Because love and respect are two different things that don't work on the same level.
Your horse should love and respect you. But you loving them doesn't make them respond to your suggestions. And you demanding respect, doesn't make them love you. Both these things need your attention... separately.
"I give my horse everything, why did he buck me off?"
This question is a real question, presented by a friend of mine who just got into horses. I held her heart in my hand for a minute and then said... "you're an idiot!"
JUST KIDDING! I would NEVER say that or think that.
What I truly said was..., "its pretty common to get those things tied up. After all, if you love your horse it goes to reason they'd appreciate you, value you, and not do anything that could hurt you." In an idealistic world, that would be fantastic and true. In reality, not so much.
Love given to a horse isn't always what people think. And respect from the horse isn't either.
Some people think you love horses by respecting them. By not asking them to do what they don't want. Then... cross your finger, they'll appreciate you and then one day, do what you want. I know it sounds strange but it's a path of logic that can trap us sometimes.
Another trap is thinking, if they respect us and are obedient to us, they will love us. Some folks take this all the way to believing their horse actually likes them because he or she doesn't hesitate to do what's asked. Most often, when I give that same horse the choice without consequence to respond or not, the truth comes out. The horse often only responds because if they don't it's bad for them.
It's sad but true, many people live in the fantasy that obedience is love. I've been there myself in my early career. I'm not judging those who do it now. Only trying to bring awareness to some valuable insights I've gained over the years.
Like most things, a balance must be struck. The coin from both sides must be viewed and you have to see the back side of the coin while looking at the front. That's perspective. I once heard of a study where children under four years of age were shown a sheet of paper, red on the front side and blue on the back. When shown the red side, and asked what color was on the back side, the answer was always "red." The child could not display the concept of perception from another angle. Of course we grow out of that.
We know that respect and love can exist on the same coin. And we know that great horse trainers see the immediate needs of a horse and address the need to build respect or to add love. We also know that great horse trainers don't assume that one always leads to the other but they are in fact part of a great balance.
In fact, too much of one and you lose the other. I see people add too much bonding time and not enough training and end up with horses that love them but don't ever respond when asked for something and can sometimes even be dangerous. Then I see people demand respect and spend hours training only to find their horses resent them and the work they're asked to do.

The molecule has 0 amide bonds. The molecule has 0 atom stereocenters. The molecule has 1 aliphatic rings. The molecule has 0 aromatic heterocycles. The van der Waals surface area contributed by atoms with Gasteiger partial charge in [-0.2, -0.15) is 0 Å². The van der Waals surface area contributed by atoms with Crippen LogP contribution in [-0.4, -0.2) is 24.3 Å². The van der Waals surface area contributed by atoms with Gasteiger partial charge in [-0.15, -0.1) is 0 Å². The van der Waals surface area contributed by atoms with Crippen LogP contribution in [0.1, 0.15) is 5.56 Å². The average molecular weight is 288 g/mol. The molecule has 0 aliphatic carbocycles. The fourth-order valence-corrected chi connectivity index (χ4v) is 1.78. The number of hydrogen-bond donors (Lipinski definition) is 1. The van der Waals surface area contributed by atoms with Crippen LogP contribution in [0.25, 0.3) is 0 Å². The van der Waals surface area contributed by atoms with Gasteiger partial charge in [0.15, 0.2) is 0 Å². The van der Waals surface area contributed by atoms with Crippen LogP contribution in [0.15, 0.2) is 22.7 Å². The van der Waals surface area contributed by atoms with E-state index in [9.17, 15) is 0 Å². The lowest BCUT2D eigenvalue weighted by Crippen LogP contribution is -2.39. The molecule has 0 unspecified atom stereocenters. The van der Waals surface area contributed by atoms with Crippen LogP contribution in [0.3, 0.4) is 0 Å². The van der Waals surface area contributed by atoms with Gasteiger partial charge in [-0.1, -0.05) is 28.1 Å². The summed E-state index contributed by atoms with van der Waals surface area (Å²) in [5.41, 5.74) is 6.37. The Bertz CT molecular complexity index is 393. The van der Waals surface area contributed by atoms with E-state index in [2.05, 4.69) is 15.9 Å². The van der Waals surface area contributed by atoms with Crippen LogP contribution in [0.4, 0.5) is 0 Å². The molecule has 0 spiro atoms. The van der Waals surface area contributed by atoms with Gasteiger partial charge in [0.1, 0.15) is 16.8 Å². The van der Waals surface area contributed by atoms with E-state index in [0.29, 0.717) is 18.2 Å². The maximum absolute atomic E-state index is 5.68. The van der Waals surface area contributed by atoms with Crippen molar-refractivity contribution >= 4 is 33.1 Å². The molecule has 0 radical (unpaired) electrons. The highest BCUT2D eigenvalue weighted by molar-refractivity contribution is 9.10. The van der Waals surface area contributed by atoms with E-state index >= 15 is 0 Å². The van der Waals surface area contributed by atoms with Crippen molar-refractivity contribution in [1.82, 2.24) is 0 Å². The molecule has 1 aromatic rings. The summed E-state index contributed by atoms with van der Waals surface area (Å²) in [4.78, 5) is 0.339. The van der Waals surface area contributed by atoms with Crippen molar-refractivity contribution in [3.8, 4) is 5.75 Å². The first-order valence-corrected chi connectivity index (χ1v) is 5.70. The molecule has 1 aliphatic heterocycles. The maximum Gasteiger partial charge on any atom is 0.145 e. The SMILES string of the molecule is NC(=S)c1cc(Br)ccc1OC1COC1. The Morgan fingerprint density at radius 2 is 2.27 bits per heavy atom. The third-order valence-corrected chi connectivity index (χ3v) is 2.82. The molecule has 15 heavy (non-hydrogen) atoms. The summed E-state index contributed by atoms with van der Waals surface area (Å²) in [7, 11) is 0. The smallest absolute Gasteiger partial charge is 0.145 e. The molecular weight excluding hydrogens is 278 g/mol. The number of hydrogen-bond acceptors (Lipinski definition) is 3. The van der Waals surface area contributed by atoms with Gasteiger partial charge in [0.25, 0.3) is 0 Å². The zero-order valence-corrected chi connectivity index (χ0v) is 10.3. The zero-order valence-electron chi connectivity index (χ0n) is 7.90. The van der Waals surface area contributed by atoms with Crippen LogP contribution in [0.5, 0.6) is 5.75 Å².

Naturally, it's a nice balance that has to be earned. Love can be earned by giving the horse what he needs and wants. Dive into horse psychology 101 and earn the depths of the inner horse. Respect can be earned through repetition and rewards and occasional firmness. Not confrontation, but simple clarity.
Love should be given, not to be confused with taking. I know it sounds strange but picture this. Picture a woman folded over her horse's neck, hugging softly. She's had a tough day and leaning in close just feels right. Is she giving love or taking? It's possible it's both, but you'd have to read the horse. Sometimes I see the horse brace for this kind of exchange. They don't want it even though you might need it. Sometimes my daughter comes to me for a hug. I can tell if she's coming because she needs a hug or because I need a hug. I always allow both and I'm grateful for the opportunity to give and take.
Horses can tell if you're giving or taking too. They can certainly learn to allow both but only one will actually feel like love to them. If you take too much without giving, they ironically begin to lose respect with you. You have to read them to know. Learn to read your horse in this course...
Respect should be "earned", not to be confused "demanded". I can make a horse do almost anything because I have lots of ropes and sticks and techniques and saddles and bridles, etc. But, outside of safety situations, if I demand something without giving the horse time to process and feel rewarded, I will actually lose love.
So, they are connected, respect and love, but like two sides of the same coin. Asking for respect in a loving way is best and giving love in a respectful way (one that relates to their exact current needs) is best.
We've come full circle now. We've looked at both sides of the coin. Now, it's your turn to apply your knowledge and skill. Show your horse you love them. It's okay to take love sometimes too. Sometimes we need a break from life and our horses can offer that. Just keep it in check. And show your horse they need to be respectful. Guide them through repetition and rewards to become smarter braver calmer fitter healthier, more balanced individuals. You got this.
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Please like, comment, and subscribe. Thanks, and enjoy! Don
With Mastery Horsemanship
I write to inspire, educate and encourage you on your horse and personal journey.
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